|115||12||"St. Patrick's Day"||John Riggi||Colleen McGuinness||4.00||March 15, 2012||612|
|Liz is cursed on St. Patrick's Day when ex-boyfriend Dennis (Dean Winters) shows up unexpectedly, interrupting her day with Criss (James Marsden).|
|116||13||"Grandmentor"||Beth McCarthy-Miller||Sam Means||3.31||March 22, 2012||613|
|Jack revamps his efforts to rescue his wife, while Liz agrees to mentor Hazel (Kristen Schaal).|
|117||14||"Kidnapped by Danger"||Claire Cowperthwaite||Tina Fey||3.42||March 22, 2012||614|
|Liz writes the script for the Avery TV-Movie and stirs up trouble for Jack and Diana Jessup (Mary Steenburgen).|
|118||15||"The Shower Principle"||Stephen Lee Davis||Tom Ceraulo||3.14||March 29, 2012||615|
|Jack must come up with an idea that will impress Hank Hooper and transform KableTown, while Liz tries her best to stick with a new hobby and prove she’s a new woman. Jenna believes she’s cursed and Hazel’s obsession with Liz continues. Tracy signs on to do a new movie in order to pay his unexpectedly high taxes.|
|119||16||"Nothing Left to Lose"||John Riggi||Lauren Gurganous & Nina Pedrad||2.79||April 5, 2012||616|
|Jack tries to transform the slumping Pete into a respectable man of ambition. Meanwhile, Tracy recovers his lost sense of smell and is drawn to Liz's scent, and Jenna battles the writers in a prank war.|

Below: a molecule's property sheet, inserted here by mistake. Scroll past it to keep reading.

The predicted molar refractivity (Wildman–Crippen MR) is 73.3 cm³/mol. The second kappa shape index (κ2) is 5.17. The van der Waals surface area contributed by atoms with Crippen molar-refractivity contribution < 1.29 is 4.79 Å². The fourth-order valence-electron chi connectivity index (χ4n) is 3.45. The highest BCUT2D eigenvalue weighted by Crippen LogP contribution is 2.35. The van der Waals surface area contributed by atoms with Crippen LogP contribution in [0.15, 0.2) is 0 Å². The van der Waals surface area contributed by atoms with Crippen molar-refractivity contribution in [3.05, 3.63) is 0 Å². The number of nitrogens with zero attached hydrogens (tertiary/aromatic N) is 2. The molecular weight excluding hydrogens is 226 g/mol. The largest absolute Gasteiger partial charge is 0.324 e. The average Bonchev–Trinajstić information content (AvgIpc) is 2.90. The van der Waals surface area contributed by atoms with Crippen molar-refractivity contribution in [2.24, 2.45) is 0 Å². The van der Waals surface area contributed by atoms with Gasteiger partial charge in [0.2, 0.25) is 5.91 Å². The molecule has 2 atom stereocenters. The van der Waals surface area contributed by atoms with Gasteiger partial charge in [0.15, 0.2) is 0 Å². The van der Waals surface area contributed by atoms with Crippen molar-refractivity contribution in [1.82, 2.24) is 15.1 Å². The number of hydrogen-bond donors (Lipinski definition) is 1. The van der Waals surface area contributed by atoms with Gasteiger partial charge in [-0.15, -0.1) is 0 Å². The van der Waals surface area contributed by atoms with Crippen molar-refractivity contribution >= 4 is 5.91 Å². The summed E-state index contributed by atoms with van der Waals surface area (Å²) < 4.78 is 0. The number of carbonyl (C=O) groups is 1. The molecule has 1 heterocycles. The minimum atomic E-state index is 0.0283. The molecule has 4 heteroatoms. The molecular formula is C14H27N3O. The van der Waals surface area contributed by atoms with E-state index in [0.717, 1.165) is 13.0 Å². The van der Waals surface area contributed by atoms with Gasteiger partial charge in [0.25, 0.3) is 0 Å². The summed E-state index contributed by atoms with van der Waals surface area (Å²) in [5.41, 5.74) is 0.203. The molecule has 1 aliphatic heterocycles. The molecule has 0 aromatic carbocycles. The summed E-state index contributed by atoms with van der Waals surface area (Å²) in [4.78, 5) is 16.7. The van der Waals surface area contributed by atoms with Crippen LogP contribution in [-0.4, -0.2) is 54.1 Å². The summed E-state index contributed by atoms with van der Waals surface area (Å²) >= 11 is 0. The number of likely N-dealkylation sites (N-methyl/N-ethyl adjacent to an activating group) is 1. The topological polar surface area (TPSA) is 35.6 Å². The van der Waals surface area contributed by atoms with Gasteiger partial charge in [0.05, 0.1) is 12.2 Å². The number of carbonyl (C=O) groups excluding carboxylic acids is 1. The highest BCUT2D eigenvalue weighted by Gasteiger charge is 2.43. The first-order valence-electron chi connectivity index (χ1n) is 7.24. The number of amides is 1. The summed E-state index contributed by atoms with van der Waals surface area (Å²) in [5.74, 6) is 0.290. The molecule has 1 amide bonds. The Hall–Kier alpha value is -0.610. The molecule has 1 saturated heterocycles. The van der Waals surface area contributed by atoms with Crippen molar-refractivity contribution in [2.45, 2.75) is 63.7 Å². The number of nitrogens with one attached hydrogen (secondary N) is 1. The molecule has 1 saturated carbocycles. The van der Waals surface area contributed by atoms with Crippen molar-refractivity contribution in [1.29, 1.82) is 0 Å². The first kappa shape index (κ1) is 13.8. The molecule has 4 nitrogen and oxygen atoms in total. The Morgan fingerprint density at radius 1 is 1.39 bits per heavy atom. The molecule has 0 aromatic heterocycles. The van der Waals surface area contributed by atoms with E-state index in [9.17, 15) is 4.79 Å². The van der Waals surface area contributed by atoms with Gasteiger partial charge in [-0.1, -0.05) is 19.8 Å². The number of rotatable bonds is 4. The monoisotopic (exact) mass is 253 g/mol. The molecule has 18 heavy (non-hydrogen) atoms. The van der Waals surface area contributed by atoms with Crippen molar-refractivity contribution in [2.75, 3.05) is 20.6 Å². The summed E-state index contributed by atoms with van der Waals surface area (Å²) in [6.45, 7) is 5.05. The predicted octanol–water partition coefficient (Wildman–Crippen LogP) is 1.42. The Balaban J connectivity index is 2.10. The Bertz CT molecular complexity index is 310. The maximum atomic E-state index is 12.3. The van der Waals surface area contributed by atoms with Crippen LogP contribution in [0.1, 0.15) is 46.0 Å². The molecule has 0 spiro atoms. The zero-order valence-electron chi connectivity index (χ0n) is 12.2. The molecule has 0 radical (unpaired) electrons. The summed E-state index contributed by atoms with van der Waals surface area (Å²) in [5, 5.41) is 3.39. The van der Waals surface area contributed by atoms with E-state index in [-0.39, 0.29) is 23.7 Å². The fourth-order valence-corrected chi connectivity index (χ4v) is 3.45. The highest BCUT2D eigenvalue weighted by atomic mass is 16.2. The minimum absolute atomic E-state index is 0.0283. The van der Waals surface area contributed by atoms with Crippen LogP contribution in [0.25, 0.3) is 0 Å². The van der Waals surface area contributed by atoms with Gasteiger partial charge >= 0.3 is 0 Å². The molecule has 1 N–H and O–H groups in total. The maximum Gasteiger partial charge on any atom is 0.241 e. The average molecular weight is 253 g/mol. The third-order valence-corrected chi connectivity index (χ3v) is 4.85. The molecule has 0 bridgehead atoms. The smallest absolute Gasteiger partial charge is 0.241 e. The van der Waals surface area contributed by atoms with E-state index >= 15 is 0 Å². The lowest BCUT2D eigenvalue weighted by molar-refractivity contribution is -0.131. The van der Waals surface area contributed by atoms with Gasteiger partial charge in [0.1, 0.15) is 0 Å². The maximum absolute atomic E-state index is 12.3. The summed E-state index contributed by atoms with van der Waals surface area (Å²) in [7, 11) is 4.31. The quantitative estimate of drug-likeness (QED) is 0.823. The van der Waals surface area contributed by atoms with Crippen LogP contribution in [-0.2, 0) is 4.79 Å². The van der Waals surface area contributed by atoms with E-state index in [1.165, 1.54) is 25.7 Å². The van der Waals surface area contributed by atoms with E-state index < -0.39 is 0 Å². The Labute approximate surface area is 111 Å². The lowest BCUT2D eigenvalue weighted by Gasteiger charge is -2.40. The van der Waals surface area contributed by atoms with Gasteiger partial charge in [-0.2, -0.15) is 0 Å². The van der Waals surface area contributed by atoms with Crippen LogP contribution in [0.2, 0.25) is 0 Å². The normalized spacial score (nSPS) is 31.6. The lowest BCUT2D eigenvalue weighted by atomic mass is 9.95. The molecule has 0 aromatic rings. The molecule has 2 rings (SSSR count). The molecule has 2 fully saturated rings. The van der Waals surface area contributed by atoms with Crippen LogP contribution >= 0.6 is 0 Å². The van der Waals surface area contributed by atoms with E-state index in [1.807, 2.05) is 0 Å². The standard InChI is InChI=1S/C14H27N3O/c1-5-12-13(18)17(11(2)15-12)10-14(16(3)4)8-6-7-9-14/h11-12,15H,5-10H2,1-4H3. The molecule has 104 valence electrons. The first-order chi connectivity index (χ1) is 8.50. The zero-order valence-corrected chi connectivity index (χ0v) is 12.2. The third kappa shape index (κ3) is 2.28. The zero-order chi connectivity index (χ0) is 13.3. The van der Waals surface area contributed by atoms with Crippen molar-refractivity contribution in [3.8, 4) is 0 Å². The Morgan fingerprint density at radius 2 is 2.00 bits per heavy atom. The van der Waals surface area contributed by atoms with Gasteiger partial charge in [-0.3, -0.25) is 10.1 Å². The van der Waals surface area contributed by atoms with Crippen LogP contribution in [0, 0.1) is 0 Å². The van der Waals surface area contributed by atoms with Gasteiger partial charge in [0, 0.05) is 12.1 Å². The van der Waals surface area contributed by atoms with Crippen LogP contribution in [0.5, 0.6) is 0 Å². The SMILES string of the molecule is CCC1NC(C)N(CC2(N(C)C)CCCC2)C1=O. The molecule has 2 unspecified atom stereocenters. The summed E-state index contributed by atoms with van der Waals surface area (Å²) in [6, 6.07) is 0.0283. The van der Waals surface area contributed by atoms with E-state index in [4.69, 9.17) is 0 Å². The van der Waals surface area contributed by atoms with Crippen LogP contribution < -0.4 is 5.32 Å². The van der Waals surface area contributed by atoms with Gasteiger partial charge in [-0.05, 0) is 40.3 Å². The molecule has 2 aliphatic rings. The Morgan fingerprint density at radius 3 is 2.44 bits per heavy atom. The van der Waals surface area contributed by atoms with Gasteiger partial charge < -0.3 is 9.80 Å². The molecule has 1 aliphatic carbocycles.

|120||17||"Meet the Woggels!"||Linda Mendoza||Ron Weiner||2.98||April 12, 2012||617|
|Jenna has a relationship with someone in the music industry. Jack's mother horns in on a ribbon-cutting ceremony. Tracy's son is ready for college.|
|121||18||"Murphy Brown Lied to Us"||John Riggi||Robert Carlock & Vali Chandrasekaran||3.06||April 19, 2012||618|
|Jenna fakes a breakdown to try and win back Paul. Jack sets Liz up on a blind date. Criss and Liz try to figure out if they are ready to be parents.|
|122||19||"Live from Studio 6H"||Beth McCarthy Miller||Jack Burditt & Tina Fey||3.47||April 26, 2012||619|
|Kabletown chooses to stop funding live shows for TGS. While Liz and Jack embrace the change, Kenneth argues that live format should be kept intact. This is the show's second live episode, in which an East Coast and West Coast version were broadcast with slight adjustments such as guest appearances; Kim Kardashian in the West Coast version and Paul McCartney in the East.|
|123||20||"Queen of Jordan 2: Mystery of the Phantom Pooper"||Ken Whittingham||Luke Del Tredici & Tracey Wigfield||3.04||May 3, 2012||620|
|Angie's reality show once again films at TGS.|
|124||21||"The Return of Avery Jessup"||John Riggi||Dylan Morgan & Josh Siegal||2.92||May 10, 2012||621|
|Avery returns home.|
|125||22||"What Will Happen to the Gang Next Year?"||Michael Engler||Matt Hubbard||2.84||May 17, 2012||622|
|Jack and Avery renew their wedding vows.|